TL;DR: As Gunnar Hjalmarsson says, put aliases in
The commands in
~/.profile are run by login shells. That file is a good place to do things that should be done once at the beginning of each session but not repeated every time a new shell is started.
~/.profile is good for setting environment variables, which will be inherited by all descendant processes.
Aliases are not inherited, and the shell you get in a terminal window in Ubuntu is not (by default) a login shell. To define aliases for all your interactive Bash shells, the definitions need to be somewhere where they'll be run each time you start such a shell.
The usual places are either in:
New interactive non-login shells source
~/.bashrc (as do some noninteractive shells). Your
~/.profile, by default, sources
~/.bashrc in Ubuntu checks if
~/.bash_aliases exists and sources it.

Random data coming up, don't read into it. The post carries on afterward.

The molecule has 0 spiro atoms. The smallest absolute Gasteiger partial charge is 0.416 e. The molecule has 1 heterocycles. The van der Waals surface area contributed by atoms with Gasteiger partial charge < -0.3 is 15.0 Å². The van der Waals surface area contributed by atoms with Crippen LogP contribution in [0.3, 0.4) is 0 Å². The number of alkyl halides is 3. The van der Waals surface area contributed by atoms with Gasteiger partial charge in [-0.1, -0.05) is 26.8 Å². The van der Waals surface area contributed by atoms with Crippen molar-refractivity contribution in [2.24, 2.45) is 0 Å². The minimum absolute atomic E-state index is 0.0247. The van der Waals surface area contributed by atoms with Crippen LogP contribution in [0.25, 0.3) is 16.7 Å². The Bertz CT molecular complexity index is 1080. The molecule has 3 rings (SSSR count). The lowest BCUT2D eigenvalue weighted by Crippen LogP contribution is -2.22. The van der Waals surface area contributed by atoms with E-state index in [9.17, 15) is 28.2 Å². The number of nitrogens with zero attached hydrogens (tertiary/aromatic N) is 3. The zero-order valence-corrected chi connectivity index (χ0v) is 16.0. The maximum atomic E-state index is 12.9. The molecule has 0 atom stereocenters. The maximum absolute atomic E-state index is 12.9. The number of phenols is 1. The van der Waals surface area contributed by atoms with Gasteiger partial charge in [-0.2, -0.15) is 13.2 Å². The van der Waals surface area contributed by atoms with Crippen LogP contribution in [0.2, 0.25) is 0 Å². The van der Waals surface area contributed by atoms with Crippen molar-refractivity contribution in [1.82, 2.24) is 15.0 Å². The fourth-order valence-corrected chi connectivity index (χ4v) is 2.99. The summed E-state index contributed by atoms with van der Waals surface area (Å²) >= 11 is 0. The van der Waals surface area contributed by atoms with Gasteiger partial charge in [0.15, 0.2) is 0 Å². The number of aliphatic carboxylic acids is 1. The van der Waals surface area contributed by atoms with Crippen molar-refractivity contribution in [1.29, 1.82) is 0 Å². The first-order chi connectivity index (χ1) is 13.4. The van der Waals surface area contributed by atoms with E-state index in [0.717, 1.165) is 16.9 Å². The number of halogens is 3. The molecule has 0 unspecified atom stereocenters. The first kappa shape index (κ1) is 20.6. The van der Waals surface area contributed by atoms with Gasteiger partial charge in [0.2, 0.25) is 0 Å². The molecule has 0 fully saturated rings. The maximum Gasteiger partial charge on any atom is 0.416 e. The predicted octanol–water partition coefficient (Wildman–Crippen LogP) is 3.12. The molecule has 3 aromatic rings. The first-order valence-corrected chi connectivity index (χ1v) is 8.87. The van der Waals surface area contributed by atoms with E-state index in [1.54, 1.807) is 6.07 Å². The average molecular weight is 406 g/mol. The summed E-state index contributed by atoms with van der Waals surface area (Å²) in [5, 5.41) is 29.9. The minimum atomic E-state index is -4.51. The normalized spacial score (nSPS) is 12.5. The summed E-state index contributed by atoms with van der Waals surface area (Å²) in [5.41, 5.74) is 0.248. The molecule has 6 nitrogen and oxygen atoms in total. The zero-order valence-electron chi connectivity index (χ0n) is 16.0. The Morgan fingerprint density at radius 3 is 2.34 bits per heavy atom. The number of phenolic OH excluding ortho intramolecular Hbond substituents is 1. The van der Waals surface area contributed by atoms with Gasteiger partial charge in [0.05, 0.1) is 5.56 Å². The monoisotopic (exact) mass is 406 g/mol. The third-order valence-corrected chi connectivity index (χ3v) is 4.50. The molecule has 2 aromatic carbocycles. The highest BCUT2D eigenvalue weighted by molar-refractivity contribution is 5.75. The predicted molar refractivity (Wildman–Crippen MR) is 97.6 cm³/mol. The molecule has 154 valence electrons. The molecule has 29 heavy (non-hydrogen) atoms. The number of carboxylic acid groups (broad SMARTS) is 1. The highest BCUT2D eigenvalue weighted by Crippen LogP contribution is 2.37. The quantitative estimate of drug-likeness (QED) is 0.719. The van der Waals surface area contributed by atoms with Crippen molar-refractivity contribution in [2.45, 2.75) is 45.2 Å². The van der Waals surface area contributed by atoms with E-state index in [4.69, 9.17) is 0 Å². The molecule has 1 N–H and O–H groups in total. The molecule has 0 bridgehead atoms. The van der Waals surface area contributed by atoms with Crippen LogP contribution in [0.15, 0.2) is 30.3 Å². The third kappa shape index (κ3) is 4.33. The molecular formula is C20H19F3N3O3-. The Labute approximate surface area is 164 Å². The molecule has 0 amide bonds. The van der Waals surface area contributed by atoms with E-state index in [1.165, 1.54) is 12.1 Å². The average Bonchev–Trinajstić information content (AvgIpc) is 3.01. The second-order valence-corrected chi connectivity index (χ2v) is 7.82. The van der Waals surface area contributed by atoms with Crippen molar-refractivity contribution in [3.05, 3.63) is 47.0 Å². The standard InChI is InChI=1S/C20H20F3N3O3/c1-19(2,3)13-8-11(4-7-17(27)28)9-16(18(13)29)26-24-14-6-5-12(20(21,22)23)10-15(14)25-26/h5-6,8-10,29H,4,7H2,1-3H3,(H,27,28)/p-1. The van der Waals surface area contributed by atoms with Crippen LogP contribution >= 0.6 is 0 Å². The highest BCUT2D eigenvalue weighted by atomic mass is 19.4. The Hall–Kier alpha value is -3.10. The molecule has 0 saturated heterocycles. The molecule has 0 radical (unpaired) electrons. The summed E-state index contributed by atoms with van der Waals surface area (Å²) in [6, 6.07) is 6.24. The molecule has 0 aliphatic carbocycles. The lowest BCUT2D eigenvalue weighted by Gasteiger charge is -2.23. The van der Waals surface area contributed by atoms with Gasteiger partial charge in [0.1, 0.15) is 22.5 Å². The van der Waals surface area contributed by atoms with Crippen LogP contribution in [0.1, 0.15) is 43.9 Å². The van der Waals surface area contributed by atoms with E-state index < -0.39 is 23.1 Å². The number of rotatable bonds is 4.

I recommend putting new aliases in
~/.profile works to define the aliases, but it also re-runs everything else in that file, most of which you don't need to run again, and some of which might do things you don't want. For example,
~/.profile checks if
~/bin exists and, if so, prepends it to your
$PATH. If you source
~/.profile multiple times, you can get the same directory appearing multiple times in
$PATH. This would have to happen quite a lot to cause a significant performance problem. But even one extra occurrence can cause confusion when you're inspecting the output of a command like
If your aliases aren't defined even in initial login shells, such as when you log in from a virtual console or via SSH, then as Kulfy alludes to the issue may be that you have a
~/.bash_login file. If such a file exists, Bash login shells source it instead of
~/.profile. Most often you would not want to have either such file on Ubuntu, and if you did, you would most likely want it to source
~/.profile so that the commands in
~/.profile still run.
But even if that is the case, you shouldn't define aliases in
~/.profile (nor in
~/.bash_login), as that doesn't define them in non-login shells.